Professor Bettany Hughes is on BBC Four at 9pm this Wednesday with a new documentary called Venus Uncovered: Ancient Goddess of Love.
I'm really looking forward to watching this. However, if you get the channel BBC World News, you can watch the programme earlier than Wednesday. In fact, according to the BBC World New website, it is on tonight.
The description of Venus Uncovered on the BBC Four website says:
In 1914, the suffragette Mary Richardson attacked the Rokeby Venus at the National Gallery in London. But why did this painting fire such outrage? Professor Bettany Hughes embarks on a voyage of discovery to reveal the truth behind the Venus depicted in the painting, proving that this mythological figure is so much more than just an excuse for sensual nudity and chocolate-box romance. Because Venus Uncovered is the remarkable story of one of antiquity's most potent forces. And more than that - hers is the story of human desire, and how desire transforms who we are and how we behave.The photo at the top shows the Rokeby Venus, which is in the National Gallery, London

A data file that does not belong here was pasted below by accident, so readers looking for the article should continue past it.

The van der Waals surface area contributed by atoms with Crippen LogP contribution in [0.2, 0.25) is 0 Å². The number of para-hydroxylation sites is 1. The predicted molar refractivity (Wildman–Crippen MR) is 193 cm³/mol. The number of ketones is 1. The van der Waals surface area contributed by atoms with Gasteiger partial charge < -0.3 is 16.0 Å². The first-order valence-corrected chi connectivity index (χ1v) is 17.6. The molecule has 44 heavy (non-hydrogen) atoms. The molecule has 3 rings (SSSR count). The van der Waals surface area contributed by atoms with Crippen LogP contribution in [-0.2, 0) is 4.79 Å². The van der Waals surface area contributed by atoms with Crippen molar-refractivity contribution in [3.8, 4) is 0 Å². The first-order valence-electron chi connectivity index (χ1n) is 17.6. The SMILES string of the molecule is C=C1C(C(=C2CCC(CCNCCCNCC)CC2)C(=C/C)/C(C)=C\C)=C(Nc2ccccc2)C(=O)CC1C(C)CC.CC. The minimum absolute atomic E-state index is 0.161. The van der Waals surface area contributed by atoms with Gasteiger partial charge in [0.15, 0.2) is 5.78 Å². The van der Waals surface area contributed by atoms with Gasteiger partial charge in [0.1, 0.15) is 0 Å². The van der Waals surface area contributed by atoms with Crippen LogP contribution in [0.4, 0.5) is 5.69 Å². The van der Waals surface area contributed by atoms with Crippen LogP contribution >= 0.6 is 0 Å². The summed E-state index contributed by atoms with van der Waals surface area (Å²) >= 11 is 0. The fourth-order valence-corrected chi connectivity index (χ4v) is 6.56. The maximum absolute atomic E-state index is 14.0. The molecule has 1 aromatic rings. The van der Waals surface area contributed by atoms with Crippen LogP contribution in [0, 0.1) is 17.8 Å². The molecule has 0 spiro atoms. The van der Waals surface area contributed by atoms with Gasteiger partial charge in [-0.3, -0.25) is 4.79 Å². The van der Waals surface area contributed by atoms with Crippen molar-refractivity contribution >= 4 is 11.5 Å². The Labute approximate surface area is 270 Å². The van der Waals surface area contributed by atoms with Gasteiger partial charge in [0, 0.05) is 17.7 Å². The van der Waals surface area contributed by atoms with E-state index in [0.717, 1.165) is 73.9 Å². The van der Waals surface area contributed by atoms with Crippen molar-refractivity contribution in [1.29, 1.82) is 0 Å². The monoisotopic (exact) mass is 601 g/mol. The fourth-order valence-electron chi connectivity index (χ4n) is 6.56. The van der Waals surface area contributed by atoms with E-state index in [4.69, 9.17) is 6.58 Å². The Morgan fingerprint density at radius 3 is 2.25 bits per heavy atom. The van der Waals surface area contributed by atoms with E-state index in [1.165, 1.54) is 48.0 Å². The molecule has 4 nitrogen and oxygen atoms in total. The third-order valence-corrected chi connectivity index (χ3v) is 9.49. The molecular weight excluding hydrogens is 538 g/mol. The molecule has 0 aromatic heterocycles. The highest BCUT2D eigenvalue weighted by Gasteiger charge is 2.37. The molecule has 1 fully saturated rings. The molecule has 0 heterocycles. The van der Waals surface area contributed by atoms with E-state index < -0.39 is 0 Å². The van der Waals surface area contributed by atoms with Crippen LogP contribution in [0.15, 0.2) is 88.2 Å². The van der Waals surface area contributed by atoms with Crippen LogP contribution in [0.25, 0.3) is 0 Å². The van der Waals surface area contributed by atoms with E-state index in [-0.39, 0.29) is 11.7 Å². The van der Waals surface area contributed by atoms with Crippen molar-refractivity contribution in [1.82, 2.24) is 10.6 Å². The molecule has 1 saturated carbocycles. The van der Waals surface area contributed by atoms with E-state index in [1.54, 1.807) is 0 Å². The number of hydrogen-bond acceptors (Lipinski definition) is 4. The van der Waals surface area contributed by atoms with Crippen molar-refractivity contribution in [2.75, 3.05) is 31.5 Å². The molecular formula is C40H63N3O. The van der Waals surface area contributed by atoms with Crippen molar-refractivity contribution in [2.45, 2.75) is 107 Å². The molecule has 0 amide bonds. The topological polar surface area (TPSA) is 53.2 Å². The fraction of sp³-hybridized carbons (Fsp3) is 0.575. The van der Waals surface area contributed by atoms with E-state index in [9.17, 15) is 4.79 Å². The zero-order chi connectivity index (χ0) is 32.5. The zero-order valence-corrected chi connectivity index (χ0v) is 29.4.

Charting Venus's origins in powerful ancient deities, Bettany demonstrates that Venus is far more complex than first meets the eye. Beginning in Cyprus, the goddess's mythical birthplace, Bettany decodes Venus's relationship to the Greek goddess Aphrodite, and, in turn, Aphrodite's mixed-up origins both as a Cypriot spirit of fertility and procreation - but also, as a descendant of the prehistoric war goddesses of the Near and Middle East, Ishtar, Inanna and Astarte. We start to see the Venus is about desire of all kinds - malign as well as benign. Hughes meets world experts who reveal the mysterious and obscure ways this ancient goddess was imagined and worshipped (including as a bearded, gender-fluid woman and even as a giant, sinister, volcanic rock), and visits the sites where the real women and men of the Bronze Age adored her as 'greater than a god' - a creature who gave all and took all away.